Many newspapers reported information that gave comfort to Democrats in their confrontation with Republicans over shutting down the government, touting a poll that showed a combined 48 percent of voters blamed either Trump or Republicans in Congress for the shutdown, while only 35 percent blamed Democrats.
Breaking it down, 34 percent blamed Trump, 15 percent blamed congressional Republicans, and 35 percent blamed Democrats. Yes, 34 and 15 add up to 49 percent, not 48 percent – I assume we are either dealing with numbers being rounded or English majors who can’t do math.
Here’s the problem, and it’s one that should have been evident to unbiased pollsters. Voters are being given three choices, not two. That makes it less likely that they are going to choose any one of the three, whatever the choice or question. And so fewer than might have chose Democrats as being the ones to blame than Trump or Republicans – who should have been grouped together in the poll since they are taking the same stance on the issue. That is, it should have been an “either/or” question, not “choose one of the three.”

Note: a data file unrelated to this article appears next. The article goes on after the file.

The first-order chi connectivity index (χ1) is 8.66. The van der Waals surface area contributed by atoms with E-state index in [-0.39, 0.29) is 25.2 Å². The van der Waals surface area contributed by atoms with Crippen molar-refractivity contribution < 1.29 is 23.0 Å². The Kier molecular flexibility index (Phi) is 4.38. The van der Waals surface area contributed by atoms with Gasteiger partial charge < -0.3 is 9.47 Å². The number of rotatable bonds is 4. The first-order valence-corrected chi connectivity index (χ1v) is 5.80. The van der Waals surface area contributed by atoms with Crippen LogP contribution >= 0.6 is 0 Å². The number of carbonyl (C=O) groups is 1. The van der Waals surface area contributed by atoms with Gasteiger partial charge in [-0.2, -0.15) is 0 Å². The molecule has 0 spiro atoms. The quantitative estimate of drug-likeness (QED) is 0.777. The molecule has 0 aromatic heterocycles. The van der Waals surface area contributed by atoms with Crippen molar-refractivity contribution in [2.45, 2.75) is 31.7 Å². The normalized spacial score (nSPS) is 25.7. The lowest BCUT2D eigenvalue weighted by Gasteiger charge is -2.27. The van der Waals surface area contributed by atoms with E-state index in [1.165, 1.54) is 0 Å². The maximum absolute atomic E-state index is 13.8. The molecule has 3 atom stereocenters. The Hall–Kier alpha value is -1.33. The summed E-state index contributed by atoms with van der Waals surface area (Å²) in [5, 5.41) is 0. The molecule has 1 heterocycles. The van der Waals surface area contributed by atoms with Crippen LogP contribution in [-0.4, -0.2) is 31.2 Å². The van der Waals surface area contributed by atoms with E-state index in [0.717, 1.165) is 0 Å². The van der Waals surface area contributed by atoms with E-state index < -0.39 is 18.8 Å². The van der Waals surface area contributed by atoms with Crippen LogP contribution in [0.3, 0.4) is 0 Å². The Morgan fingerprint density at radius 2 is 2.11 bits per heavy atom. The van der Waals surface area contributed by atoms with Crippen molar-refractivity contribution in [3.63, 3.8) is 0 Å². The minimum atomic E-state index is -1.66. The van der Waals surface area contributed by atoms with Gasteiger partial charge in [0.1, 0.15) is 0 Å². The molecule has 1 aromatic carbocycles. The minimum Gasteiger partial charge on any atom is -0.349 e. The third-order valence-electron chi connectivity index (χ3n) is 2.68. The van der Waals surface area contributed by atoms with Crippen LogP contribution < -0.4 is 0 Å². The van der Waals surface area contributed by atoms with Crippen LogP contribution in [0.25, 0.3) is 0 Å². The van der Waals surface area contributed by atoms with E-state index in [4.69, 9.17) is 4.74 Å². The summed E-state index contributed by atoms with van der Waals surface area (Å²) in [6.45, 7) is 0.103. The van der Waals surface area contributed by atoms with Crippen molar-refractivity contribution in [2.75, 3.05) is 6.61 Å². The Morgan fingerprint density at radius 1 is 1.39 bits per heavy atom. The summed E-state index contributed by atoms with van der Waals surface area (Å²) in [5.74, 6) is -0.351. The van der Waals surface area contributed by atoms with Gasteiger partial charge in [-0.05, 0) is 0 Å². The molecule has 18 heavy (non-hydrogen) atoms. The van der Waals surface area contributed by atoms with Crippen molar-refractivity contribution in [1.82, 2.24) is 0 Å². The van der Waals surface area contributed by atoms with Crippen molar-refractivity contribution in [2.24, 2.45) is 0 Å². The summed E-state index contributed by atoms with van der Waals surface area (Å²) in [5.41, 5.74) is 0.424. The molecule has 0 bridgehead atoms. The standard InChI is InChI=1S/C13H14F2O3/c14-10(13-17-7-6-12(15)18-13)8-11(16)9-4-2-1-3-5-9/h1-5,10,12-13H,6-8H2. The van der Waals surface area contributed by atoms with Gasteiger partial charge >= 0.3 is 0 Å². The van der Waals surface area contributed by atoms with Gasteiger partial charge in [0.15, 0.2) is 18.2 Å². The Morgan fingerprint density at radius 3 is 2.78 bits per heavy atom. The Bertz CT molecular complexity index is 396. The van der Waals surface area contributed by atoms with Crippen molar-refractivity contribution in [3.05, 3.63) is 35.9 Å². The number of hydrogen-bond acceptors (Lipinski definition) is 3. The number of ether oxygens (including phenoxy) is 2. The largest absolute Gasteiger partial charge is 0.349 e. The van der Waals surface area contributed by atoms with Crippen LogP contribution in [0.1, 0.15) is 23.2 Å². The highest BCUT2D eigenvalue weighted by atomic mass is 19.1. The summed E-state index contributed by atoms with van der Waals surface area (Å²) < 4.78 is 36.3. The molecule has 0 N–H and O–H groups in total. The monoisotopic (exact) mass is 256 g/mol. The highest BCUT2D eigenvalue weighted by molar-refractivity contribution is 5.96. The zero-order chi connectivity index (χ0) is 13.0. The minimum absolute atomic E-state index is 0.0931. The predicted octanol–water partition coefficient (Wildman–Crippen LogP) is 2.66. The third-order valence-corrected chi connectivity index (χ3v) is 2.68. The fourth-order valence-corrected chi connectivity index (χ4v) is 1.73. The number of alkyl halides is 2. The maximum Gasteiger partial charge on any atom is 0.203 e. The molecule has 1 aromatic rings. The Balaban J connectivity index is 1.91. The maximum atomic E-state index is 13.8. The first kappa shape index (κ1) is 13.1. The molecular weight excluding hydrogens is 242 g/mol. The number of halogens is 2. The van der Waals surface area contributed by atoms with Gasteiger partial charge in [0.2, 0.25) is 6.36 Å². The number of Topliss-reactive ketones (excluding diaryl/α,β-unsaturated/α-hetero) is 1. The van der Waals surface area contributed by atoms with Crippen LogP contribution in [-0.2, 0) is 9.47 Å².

In fact, that’s exactly what Gallup did back in 2011 when Congress and the president, then Barack Obama, were facing a government shutdown. Gallup properly combined Obama and the Democrats.
Were the question framed properly in the most recent poll, which was done over the weekend, the result might still have given Democrats an edge, but it might not have. That is suggested by another question in the poll, which I haven’t seen mentioned, that asked voters who was to blame for the failure to pass a spending bill that caused the shutdown. In that case, voters were given only two choices: Republicans in the Senate or Democrats in the Senate. Thirty-nine percent blamed Democrats, and 37 percent blamed Republicans.